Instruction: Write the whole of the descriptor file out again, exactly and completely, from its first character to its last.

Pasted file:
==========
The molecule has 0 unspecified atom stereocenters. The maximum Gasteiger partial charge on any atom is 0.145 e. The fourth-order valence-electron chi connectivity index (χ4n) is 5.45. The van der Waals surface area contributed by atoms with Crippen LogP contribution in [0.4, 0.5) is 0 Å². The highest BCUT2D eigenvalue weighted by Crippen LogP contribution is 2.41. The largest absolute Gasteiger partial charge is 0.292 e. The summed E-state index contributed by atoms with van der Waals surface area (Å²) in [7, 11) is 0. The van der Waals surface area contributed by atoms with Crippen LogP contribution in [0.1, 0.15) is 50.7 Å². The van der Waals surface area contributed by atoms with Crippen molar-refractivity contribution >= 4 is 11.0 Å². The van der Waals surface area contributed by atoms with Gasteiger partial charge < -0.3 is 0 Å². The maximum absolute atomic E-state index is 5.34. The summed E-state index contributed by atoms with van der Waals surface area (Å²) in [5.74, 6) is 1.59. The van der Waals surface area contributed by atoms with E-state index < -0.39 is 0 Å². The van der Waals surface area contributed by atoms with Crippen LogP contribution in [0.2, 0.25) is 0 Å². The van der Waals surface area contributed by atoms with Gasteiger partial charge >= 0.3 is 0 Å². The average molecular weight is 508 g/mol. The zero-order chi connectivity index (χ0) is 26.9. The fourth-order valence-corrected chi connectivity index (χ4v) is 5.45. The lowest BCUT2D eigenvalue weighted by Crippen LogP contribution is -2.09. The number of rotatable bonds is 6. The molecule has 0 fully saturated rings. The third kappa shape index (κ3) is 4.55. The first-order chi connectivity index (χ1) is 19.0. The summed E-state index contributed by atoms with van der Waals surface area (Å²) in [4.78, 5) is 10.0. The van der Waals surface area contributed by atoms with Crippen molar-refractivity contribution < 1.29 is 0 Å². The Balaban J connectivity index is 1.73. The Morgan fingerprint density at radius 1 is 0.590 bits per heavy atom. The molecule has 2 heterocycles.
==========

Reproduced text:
The molecule has 0 unspecified atom stereocenters. The maximum Gasteiger partial charge on any atom is 0.145 e. The fourth-order valence-electron chi connectivity index (χ4n) is 5.45. The van der Waals surface area contributed by atoms with Crippen LogP contribution in [0.4, 0.5) is 0 Å². The highest BCUT2D eigenvalue weighted by Crippen LogP contribution is 2.41. The largest absolute Gasteiger partial charge is 0.292 e. The summed E-state index contributed by atoms with van der Waals surface area (Å²) in [7, 11) is 0. The van der Waals surface area contributed by atoms with Crippen LogP contribution in [0.1, 0.15) is 50.7 Å². The van der Waals surface area contributed by atoms with Crippen molar-refractivity contribution >= 4 is 11.0 Å². The van der Waals surface area contributed by atoms with Gasteiger partial charge < -0.3 is 0 Å². The maximum absolute atomic E-state index is 5.34. The summed E-state index contributed by atoms with van der Waals surface area (Å²) in [5.74, 6) is 1.59. The van der Waals surface area contributed by atoms with E-state index < -0.39 is 0 Å². The van der Waals surface area contributed by atoms with Crippen LogP contribution in [0.2, 0.25) is 0 Å². The van der Waals surface area contributed by atoms with Gasteiger partial charge >= 0.3 is 0 Å². The average molecular weight is 508 g/mol. The zero-order chi connectivity index (χ0) is 26.9. The fourth-order valence-corrected chi connectivity index (χ4v) is 5.45. The lowest BCUT2D eigenvalue weighted by Crippen LogP contribution is -2.09. The number of rotatable bonds is 6. The molecule has 0 fully saturated rings. The third kappa shape index (κ3) is 4.55. The first-order chi connectivity index (χ1) is 19.0. The summed E-state index contributed by atoms with van der Waals surface area (Å²) in [4.78, 5) is 10.0. The van der Waals surface area contributed by atoms with Crippen molar-refractivity contribution < 1.29 is 0 Å². The Balaban J connectivity index is 1.73. The Morgan fingerprint density at radius 1 is 0.590 bits per heavy atom. The molecule has 2 heterocycles.